- Blake, Eugene Carson
- (190 6-1985)major ecumenical leaderEugene Carson Blake is considered one of the 20th century's primary ecumenical visionaries. He was born on November 7, 1906, in St. Louis, Missouri. After graduating from Princeton in 1928 with a philosophy degree, he spent a year teaching at the Forman Christian College in Lahore, India. He completed his ministerial degree at Princeton Theological Seminary (1932) and served for 20 years as a Presbyterian pastor in New York City, Albany, New York, and Pasadena, California. During his decade in Pasadena, he was regularly heard in the broadcast ministry over the station his congregation owned and operated.Also at Pasadena, in 1948, he attended the first assembly of the World Council of Churches, where his speaking and organizations skills were initially recognized internationally. Two years later, he was invited to preach at the service culminating the organization of the National Council of Churches of Christ in the U.S.A. In 1951, he was elected as the stated clerk of the United Presbyterian Church (now a constituent part of the Presbyterian Church [USA]).Retaining his Presbyterian post, Blake also served as president of the National Council of Churches between 1954 and 1957. He continued on the national board of the Presbyterian General Assembly until 1966, when he became general secretary of the World Council of Churches. Blake had worked with the World Council of Churches starting in 1954, serving in a succession of key posts.Blake was instrumental in formulating an ambitious plan to unite some of the larger Protestant churches in the United States, which resulted in the Consultation on Church Union. In 1960, Blake invited representatives of the Episcopalian, Presbyterian, and Methodist churches and the United Church of Christ, along with several other groups to engage in conversation looking toward the creation of a united Protestant church. The consultation began meeting in 1962. over the years, it has presented several proposals for overcoming differences between the major participants, though none of the plans received more than modest support from denominational authorities.Blake traveled widely on behalf of church union. He earned the enmity of the more conservative elements in the Protestant community who protested the attempts to build a super denomination and to establish relations with Christian churches in Communist countries, most notably the Russian Orthodox Church. Blake retired from the World Council in 1972. He went on to work with Bread for the World, an antihunger organization. He died in Stamford, Connecticut, on July 13, 1985.See also Ecumenical movement.Further reading:■ Eugene Carson Blake, The Church in the Next Decade (New York: Macmillan, 1966)■ ----, He is Lord of All (Philadelphia: Westminster Press, 1958)■ R. Douglas Brackenridge, Eugene Carson Blake: Prophet with Portfolio (New York: Crossroad Books, 1978)■ Paul A. Crow, "Eugene Carson Blake: Apostle of Christian Unity," The Ecumenical Review 38/2 (April 1986): 228-236; Martin Niemller, Eugene Carson Blake, and Marlene Maertens, The Challenge to the Church: The Niemoller-Blake Conversations, Lent, 1965 (Philadelphia: Westminster Press, 1965).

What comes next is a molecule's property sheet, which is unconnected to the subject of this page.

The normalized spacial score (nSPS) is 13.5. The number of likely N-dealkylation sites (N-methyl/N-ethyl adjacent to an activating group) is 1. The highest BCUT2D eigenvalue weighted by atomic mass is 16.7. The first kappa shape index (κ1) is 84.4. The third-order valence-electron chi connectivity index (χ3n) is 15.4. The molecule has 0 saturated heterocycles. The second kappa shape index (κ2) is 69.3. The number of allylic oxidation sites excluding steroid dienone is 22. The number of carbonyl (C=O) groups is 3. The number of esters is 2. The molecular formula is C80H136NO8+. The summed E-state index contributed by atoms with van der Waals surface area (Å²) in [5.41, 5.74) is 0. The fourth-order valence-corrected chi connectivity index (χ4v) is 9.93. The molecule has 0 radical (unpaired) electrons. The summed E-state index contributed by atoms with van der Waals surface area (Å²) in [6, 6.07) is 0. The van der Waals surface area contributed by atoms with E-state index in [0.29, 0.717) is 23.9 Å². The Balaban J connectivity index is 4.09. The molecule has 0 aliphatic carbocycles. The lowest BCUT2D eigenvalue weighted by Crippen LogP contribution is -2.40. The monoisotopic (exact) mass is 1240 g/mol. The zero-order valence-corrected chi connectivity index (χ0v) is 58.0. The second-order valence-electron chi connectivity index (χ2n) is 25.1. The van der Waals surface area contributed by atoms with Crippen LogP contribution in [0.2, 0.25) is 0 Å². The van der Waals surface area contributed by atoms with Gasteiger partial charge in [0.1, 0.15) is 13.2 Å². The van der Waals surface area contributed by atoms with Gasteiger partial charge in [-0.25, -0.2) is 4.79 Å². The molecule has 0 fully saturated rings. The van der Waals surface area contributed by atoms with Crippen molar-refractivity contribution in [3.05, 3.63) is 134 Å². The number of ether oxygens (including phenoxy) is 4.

Encyclopedia of Protestantism. Gordon Melton. 2005.